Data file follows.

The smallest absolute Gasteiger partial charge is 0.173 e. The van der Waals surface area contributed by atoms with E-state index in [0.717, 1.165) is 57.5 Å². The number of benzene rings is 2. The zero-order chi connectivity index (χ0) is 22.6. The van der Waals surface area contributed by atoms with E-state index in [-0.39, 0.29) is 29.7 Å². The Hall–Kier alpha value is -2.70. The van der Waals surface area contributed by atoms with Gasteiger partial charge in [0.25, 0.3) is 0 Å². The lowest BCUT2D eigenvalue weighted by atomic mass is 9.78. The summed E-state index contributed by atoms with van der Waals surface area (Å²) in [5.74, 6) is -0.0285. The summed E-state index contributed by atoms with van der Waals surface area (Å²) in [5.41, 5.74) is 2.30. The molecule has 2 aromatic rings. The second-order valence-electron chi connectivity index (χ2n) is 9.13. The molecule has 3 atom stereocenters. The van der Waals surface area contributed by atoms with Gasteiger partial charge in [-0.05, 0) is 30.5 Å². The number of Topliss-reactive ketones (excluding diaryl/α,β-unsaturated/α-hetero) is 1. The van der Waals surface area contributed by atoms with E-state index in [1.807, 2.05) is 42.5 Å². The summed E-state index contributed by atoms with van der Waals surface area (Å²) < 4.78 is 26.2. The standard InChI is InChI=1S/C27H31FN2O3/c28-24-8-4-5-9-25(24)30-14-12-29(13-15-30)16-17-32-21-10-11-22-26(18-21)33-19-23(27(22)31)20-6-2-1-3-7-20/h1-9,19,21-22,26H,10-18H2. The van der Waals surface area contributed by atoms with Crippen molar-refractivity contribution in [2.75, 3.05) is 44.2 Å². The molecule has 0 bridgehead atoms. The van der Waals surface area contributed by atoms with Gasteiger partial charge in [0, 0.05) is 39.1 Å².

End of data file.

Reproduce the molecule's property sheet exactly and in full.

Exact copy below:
The smallest absolute Gasteiger partial charge is 0.173 e. The van der Waals surface area contributed by atoms with E-state index in [0.717, 1.165) is 57.5 Å². The number of benzene rings is 2. The zero-order chi connectivity index (χ0) is 22.6. The van der Waals surface area contributed by atoms with E-state index in [-0.39, 0.29) is 29.7 Å². The Hall–Kier alpha value is -2.70. The van der Waals surface area contributed by atoms with Gasteiger partial charge in [0.25, 0.3) is 0 Å². The lowest BCUT2D eigenvalue weighted by atomic mass is 9.78. The summed E-state index contributed by atoms with van der Waals surface area (Å²) in [5.74, 6) is -0.0285. The summed E-state index contributed by atoms with van der Waals surface area (Å²) in [5.41, 5.74) is 2.30. The molecule has 2 aromatic rings. The second-order valence-electron chi connectivity index (χ2n) is 9.13. The molecule has 3 atom stereocenters. The van der Waals surface area contributed by atoms with Gasteiger partial charge in [-0.05, 0) is 30.5 Å². The number of Topliss-reactive ketones (excluding diaryl/α,β-unsaturated/α-hetero) is 1. The van der Waals surface area contributed by atoms with E-state index in [1.807, 2.05) is 42.5 Å². The summed E-state index contributed by atoms with van der Waals surface area (Å²) < 4.78 is 26.2. The standard InChI is InChI=1S/C27H31FN2O3/c28-24-8-4-5-9-25(24)30-14-12-29(13-15-30)16-17-32-21-10-11-22-26(18-21)33-19-23(27(22)31)20-6-2-1-3-7-20/h1-9,19,21-22,26H,10-18H2. The van der Waals surface area contributed by atoms with Crippen molar-refractivity contribution in [2.75, 3.05) is 44.2 Å². The molecule has 0 bridgehead atoms. The van der Waals surface area contributed by atoms with Gasteiger partial charge in [0, 0.05) is 39.1 Å².